In 5701/1941, a torpedo, apparently fired accidentally by a Soviet submarine, sank the Struma, a cattle boat in which 769 Romanian Jews were attempting to flee to Eretz Yisrael during WWII. The ship was badly overcrowded and lacked basic necessities; even its engine barely worked. The trip’s organizers misled the passengers, and upon reaching Istanbul, they discovered they did not have the visas they had been promised that would permit them to enter Eretz Yisrael. The Turkish government first quarantined the ship and its passengers, and later forced it into open water, which led to its sinking. Only one person survived. Hashem yinkom damam.
5492/1732, Harav Dovid of Kolomai, zt”l, a talmid of the Baal Shem Tov
5577/1817, Harav Asher Tzvi of Ostraha, zt”l, mechaber of Maayan Hachachmah
5641/1881, Harav Yaakov of Zabeltov, zt”l
5671/1911, Harav Shalom Mordechai Shwadron, zt”l, the Maharsham of Brezhan
5760/2000, Harav Avraham Biderman, zt”l, the Lelover Rebbe of Yerushalayim
Harav Yonah Navon, Zt”l, Rav of Yerushalayim and mechaber of Nechpah Bakessef
Harav Yonah Navon was born in 5473/1713 in Yerushalayim. His father, Harav Chanoun, zt”l, was one of the Gedolei Yerushalayim and a Dayan in the city.
Rav Yonah toiled in Torah all his life, despite the dire poverty in which he and his family lived.
As a bachur, he learned in Beis Medrash Beit Yaakov under Harav Yisrael Meir Mizrachi, zt”l, the author of Pri Ha’aretz, who wrote of him, “A talmid who enlightens his Rebbi.”
At the age of nineteen, he was appointed Rosh Yeshivah of Yeshivat Gedulat Mordechai, founded and supported by the nagid Rav Mordechai Taaluk. He also taught in Yeshivat Yefaer Anavim.
However, Rav Yonah still didn’t make ends meet, so he was forced to leave Eretz Yisrael for Italy. There he found members of his father’s family who gladly supported him. Thus, Rav Yonah was enabled to publish his sefer Nechpah Bakessef, his halachic responsa.
Rav Yonah also authored Get Mekushar and Pri Mipri.
Rav Yonah had many talmidim over the years, including Harav Chaim Yosef David Azoulai, the Chida; Harav Pinchas Yosef Mizrachi, the son of the Pri Ha’aretz; and Harav Refael Chaim Sorangah, zecher tzaddikim livrachah.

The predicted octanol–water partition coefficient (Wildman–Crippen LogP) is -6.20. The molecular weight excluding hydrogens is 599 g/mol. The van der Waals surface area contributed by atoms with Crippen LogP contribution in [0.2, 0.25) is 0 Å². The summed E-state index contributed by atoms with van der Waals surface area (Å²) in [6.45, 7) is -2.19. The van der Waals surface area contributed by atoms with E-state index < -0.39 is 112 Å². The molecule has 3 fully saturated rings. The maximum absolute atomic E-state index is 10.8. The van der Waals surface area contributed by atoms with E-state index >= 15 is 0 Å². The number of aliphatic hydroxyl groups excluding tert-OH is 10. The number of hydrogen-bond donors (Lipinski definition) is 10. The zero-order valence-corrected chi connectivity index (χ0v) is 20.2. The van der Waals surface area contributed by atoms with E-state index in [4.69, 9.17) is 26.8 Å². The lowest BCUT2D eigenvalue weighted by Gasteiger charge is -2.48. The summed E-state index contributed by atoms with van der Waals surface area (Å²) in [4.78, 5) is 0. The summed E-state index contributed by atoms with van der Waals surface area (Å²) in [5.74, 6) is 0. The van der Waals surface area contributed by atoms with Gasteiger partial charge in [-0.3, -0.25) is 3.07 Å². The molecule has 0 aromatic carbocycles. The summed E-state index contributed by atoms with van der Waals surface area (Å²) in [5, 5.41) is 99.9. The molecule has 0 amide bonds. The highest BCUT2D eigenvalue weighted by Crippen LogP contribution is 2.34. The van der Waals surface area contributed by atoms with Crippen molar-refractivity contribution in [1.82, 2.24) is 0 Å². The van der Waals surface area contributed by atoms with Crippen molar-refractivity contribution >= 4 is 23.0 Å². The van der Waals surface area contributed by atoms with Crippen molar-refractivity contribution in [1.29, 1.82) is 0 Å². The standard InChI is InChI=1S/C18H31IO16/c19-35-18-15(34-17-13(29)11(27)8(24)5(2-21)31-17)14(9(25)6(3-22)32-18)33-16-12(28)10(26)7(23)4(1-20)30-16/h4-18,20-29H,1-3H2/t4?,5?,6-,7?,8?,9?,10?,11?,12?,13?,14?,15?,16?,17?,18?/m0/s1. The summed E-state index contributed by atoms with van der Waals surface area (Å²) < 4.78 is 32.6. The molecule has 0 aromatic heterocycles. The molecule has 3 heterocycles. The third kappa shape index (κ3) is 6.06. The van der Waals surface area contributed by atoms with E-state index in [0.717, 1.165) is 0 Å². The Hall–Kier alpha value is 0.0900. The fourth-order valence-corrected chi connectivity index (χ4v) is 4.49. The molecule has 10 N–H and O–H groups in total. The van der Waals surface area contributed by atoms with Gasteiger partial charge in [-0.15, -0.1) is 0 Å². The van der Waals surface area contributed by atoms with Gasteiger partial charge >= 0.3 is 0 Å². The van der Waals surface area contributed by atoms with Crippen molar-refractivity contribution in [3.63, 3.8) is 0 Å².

In his Shem Hagedolim, the Chida writes of Rav Yonah, “My teacher Rav Yonah … there was nearly no posek like him in our region … a chassid and a mekubal. Due to the sins of the generation, he was plucked from our midst at the age of forty-seven.”
Rav Yonah made numerous trips on behalf of Yerushalayim’s inhabitants. In 5497/1737, he traveled to North Africa. In 5501/1741, he set out to Italy, but when he got to Sidon he returned. And finally, in 5506/1746, he went to Turkey and Greece.
Rav Yonah was niftar on 16 Shevat, 5520/1760. He was survived by three sons: Harav Efraim, Harav Binyamin and Harav Mordechai, zecher tzaddikim livrachah, all talmidei chachamim.
Zecher tzaddik livrachah.
In 1771, the Falkland Islands were ceded to Britain by Spain.
In 1917, President Woodrow Wilson, in an address to Congress, pleaded for an end to the war in Europe, calling for “peace without victory.” (By April, however, America also was at war.)
In 1973, former president Lyndon B. Johnson died at his Texas ranch at age 64.
In 1997, the Senate confirmed Madeleine Albright as the nation’s first female secretary of state.
In 1998, Theodore Kaczynski pleaded guilty in Sacramento, California, to being the Unabomber, responsible for three deaths and 29 injuries, in return for a sentence of life in prison without parole.